Paradise at Main & Elm


Title : Paradise at Main & Elm

Author : Barry Brennessel


Publisher : Wilde City Press (BUY HERE)

Genre : M/M, Contemporary

Length : 72,000 words (e-book)

Published : October 30, 2013

Rating : ★★



Adrian Stockwell and Ezra Cherevin both battle the fallout from their broken families. Yet each one’s strategy is as different as each one’s past. Adrian’s childhood was left void by apathy; Ezra’s upended by violence. The written word soon becomes their therapy, their escape. This shared passion for literature is the vehicle that brings them together.

But their journey is filled with personal and familial potholes.

Can these two young men carve out a life together by learning to navigate a sea of challenges? And can the people in their lives do the same?


Adrian Stockwell (the guy who writes short stories) has been observing (and drooling over) Ezra Cherevin (the guy who writes poetry) in their Advanced Fiction Workshop course for a while. So when he runs into the quiet fellow student outside their Professor’s office, he is more than happy when they strike up a conversation together, bonding over their shared dislike of the critiquing classes. Even better is when Ezra suggests they go find something to eat. Ezra takes Adrian to a place special to him, an orchard that Ezra’ retreats to when he needs to get away from things. After a engaging in a range of discussions and just get to know each other, they say goodbye. Adrian is on cloud nine, the evening he spent with Ezra in the orchard has him gushing like a teenage girl to his best friend and ex, Noah. Shortly before this, Adrian had received a call from his mother informing him that he needed to go home to see her urgently, so he had arranged to drive there the following weekend. During the week, Adrian is disappointed when Ezra fails to show up for the critiquing class. As Ezra doesn’t have a phone or internet, Adrian is forced to leave for his mother’s without having seen Ezra since their previous get together.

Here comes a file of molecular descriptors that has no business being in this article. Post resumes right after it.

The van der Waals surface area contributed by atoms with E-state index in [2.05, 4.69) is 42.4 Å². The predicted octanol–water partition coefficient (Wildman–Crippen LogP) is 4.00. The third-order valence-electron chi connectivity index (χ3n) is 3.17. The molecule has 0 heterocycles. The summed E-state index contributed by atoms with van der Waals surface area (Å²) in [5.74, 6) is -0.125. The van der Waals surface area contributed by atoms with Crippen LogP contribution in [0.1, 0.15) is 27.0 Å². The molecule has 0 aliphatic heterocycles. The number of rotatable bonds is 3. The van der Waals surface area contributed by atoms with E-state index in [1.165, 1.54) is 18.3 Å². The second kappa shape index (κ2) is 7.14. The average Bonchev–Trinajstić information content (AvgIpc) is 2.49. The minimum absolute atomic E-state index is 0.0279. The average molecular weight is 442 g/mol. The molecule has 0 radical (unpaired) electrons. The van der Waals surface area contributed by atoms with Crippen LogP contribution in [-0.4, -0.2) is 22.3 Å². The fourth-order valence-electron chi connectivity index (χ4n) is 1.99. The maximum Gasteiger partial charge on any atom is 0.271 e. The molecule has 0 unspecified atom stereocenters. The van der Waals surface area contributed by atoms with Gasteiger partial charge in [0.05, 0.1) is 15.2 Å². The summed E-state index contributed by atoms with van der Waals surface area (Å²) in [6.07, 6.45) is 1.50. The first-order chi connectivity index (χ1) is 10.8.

Ezra hasn’t had an easy life. He’d been through a lot just in the last year with moving to the city after declaring bankruptcy, sorting through his father’s things after he’d passed away, and working as a temporary file clerk through the New York State Job Program. His troubled childhood still impacts his life and he’s dealing with a mental illness and the struggle with his own mind to keep up with his medication. So when he almost misses his bus on a stormy winter morning and ends up in an unfamiliar place, witness to dramatic events, things may be on a different path to what they seem.